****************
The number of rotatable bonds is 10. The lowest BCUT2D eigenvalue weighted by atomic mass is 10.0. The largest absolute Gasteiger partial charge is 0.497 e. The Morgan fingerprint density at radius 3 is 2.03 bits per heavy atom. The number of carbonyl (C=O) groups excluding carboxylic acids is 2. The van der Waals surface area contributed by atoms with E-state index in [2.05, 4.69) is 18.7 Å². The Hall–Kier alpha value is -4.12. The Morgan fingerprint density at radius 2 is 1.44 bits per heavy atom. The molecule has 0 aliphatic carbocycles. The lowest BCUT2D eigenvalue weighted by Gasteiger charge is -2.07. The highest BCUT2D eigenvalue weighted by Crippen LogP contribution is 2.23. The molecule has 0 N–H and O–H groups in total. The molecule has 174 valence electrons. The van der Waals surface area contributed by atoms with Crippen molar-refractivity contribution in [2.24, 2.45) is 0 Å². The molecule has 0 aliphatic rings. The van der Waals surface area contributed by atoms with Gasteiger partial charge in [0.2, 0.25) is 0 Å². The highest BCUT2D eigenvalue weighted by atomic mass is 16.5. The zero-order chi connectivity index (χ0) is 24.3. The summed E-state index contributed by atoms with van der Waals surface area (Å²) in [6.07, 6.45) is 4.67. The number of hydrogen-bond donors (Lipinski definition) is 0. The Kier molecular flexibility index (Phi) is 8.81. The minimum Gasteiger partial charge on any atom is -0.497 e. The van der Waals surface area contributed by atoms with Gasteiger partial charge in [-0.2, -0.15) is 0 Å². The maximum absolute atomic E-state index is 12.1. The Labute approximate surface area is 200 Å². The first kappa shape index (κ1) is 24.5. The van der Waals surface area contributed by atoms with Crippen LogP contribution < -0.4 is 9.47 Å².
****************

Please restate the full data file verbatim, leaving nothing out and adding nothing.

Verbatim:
The number of rotatable bonds is 10. The lowest BCUT2D eigenvalue weighted by atomic mass is 10.0. The largest absolute Gasteiger partial charge is 0.497 e. The Morgan fingerprint density at radius 3 is 2.03 bits per heavy atom. The number of carbonyl (C=O) groups excluding carboxylic acids is 2. The van der Waals surface area contributed by atoms with E-state index in [2.05, 4.69) is 18.7 Å². The Hall–Kier alpha value is -4.12. The Morgan fingerprint density at radius 2 is 1.44 bits per heavy atom. The molecule has 0 aliphatic carbocycles. The lowest BCUT2D eigenvalue weighted by Gasteiger charge is -2.07. The highest BCUT2D eigenvalue weighted by Crippen LogP contribution is 2.23. The molecule has 0 N–H and O–H groups in total. The molecule has 174 valence electrons. The van der Waals surface area contributed by atoms with Crippen molar-refractivity contribution in [2.24, 2.45) is 0 Å². The molecule has 0 aliphatic rings. The van der Waals surface area contributed by atoms with Gasteiger partial charge in [0.2, 0.25) is 0 Å². The highest BCUT2D eigenvalue weighted by atomic mass is 16.5. The zero-order chi connectivity index (χ0) is 24.3. The summed E-state index contributed by atoms with van der Waals surface area (Å²) in [6.07, 6.45) is 4.67. The number of hydrogen-bond donors (Lipinski definition) is 0. The Kier molecular flexibility index (Phi) is 8.81. The minimum Gasteiger partial charge on any atom is -0.497 e. The van der Waals surface area contributed by atoms with Gasteiger partial charge in [-0.2, -0.15) is 0 Å². The maximum absolute atomic E-state index is 12.1. The Labute approximate surface area is 200 Å². The first kappa shape index (κ1) is 24.5. The van der Waals surface area contributed by atoms with Crippen LogP contribution < -0.4 is 9.47 Å².